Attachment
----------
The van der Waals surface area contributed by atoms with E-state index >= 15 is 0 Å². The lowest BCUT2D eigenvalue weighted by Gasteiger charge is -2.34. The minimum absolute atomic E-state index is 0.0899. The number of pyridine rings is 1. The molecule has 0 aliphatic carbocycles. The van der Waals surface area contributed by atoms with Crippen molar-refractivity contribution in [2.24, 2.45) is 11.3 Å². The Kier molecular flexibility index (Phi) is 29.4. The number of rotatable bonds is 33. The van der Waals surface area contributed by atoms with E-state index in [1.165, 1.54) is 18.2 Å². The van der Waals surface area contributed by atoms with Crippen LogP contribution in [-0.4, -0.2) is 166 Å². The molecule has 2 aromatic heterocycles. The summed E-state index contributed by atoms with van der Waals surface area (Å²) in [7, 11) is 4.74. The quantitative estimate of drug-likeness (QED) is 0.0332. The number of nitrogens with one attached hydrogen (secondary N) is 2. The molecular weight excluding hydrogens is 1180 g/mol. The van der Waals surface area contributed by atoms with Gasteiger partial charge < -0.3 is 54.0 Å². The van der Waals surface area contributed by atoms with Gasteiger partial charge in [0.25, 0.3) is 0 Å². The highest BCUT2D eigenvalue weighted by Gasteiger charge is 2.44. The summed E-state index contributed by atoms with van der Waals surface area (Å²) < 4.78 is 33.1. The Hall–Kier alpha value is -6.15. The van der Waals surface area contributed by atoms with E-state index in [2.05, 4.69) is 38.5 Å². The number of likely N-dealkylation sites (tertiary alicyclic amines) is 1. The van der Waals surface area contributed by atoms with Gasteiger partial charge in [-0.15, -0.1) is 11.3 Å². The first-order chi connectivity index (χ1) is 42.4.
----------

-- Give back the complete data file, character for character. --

The van der Waals surface area contributed by atoms with E-state index >= 15 is 0 Å². The lowest BCUT2D eigenvalue weighted by Gasteiger charge is -2.34. The minimum absolute atomic E-state index is 0.0899. The number of pyridine rings is 1. The molecule has 0 aliphatic carbocycles. The van der Waals surface area contributed by atoms with Crippen molar-refractivity contribution in [2.24, 2.45) is 11.3 Å². The Kier molecular flexibility index (Phi) is 29.4. The number of rotatable bonds is 33. The van der Waals surface area contributed by atoms with E-state index in [1.165, 1.54) is 18.2 Å². The van der Waals surface area contributed by atoms with Crippen LogP contribution in [-0.4, -0.2) is 166 Å². The molecule has 2 aromatic heterocycles. The summed E-state index contributed by atoms with van der Waals surface area (Å²) in [7, 11) is 4.74. The quantitative estimate of drug-likeness (QED) is 0.0332. The number of nitrogens with one attached hydrogen (secondary N) is 2. The molecular weight excluding hydrogens is 1180 g/mol. The van der Waals surface area contributed by atoms with Gasteiger partial charge < -0.3 is 54.0 Å². The van der Waals surface area contributed by atoms with Gasteiger partial charge in [0.25, 0.3) is 0 Å². The highest BCUT2D eigenvalue weighted by Gasteiger charge is 2.44. The summed E-state index contributed by atoms with van der Waals surface area (Å²) < 4.78 is 33.1. The Hall–Kier alpha value is -6.15. The van der Waals surface area contributed by atoms with E-state index in [2.05, 4.69) is 38.5 Å². The number of likely N-dealkylation sites (tertiary alicyclic amines) is 1. The van der Waals surface area contributed by atoms with Gasteiger partial charge in [-0.15, -0.1) is 11.3 Å². The first-order chi connectivity index (χ1) is 42.4.